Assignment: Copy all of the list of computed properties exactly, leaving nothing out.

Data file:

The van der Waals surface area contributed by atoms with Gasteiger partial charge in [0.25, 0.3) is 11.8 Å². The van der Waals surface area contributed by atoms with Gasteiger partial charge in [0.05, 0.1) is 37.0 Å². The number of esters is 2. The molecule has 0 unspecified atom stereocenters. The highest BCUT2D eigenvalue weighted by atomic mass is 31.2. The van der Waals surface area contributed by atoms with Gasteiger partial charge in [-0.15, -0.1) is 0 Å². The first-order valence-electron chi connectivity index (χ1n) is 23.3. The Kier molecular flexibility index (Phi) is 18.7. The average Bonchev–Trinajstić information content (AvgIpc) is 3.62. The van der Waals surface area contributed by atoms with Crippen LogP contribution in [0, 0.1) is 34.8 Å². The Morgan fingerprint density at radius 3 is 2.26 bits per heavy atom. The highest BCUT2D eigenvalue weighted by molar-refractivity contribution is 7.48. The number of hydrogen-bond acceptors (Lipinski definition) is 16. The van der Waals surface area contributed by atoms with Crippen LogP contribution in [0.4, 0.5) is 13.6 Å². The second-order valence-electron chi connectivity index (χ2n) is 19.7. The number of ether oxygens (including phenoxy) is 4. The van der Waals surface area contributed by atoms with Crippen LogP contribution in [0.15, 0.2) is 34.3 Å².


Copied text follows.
The van der Waals surface area contributed by atoms with Gasteiger partial charge in [0.25, 0.3) is 11.8 Å². The van der Waals surface area contributed by atoms with Gasteiger partial charge in [0.05, 0.1) is 37.0 Å². The number of esters is 2. The molecule has 0 unspecified atom stereocenters. The highest BCUT2D eigenvalue weighted by atomic mass is 31.2. The van der Waals surface area contributed by atoms with Gasteiger partial charge in [-0.15, -0.1) is 0 Å². The first-order valence-electron chi connectivity index (χ1n) is 23.3. The Kier molecular flexibility index (Phi) is 18.7. The average Bonchev–Trinajstić information content (AvgIpc) is 3.62. The van der Waals surface area contributed by atoms with Crippen LogP contribution in [0, 0.1) is 34.8 Å². The Morgan fingerprint density at radius 3 is 2.26 bits per heavy atom. The highest BCUT2D eigenvalue weighted by molar-refractivity contribution is 7.48. The number of hydrogen-bond acceptors (Lipinski definition) is 16. The van der Waals surface area contributed by atoms with Crippen LogP contribution in [0.4, 0.5) is 13.6 Å². The second-order valence-electron chi connectivity index (χ2n) is 19.7. The number of ether oxygens (including phenoxy) is 4. The van der Waals surface area contributed by atoms with Crippen LogP contribution in [0.15, 0.2) is 34.3 Å².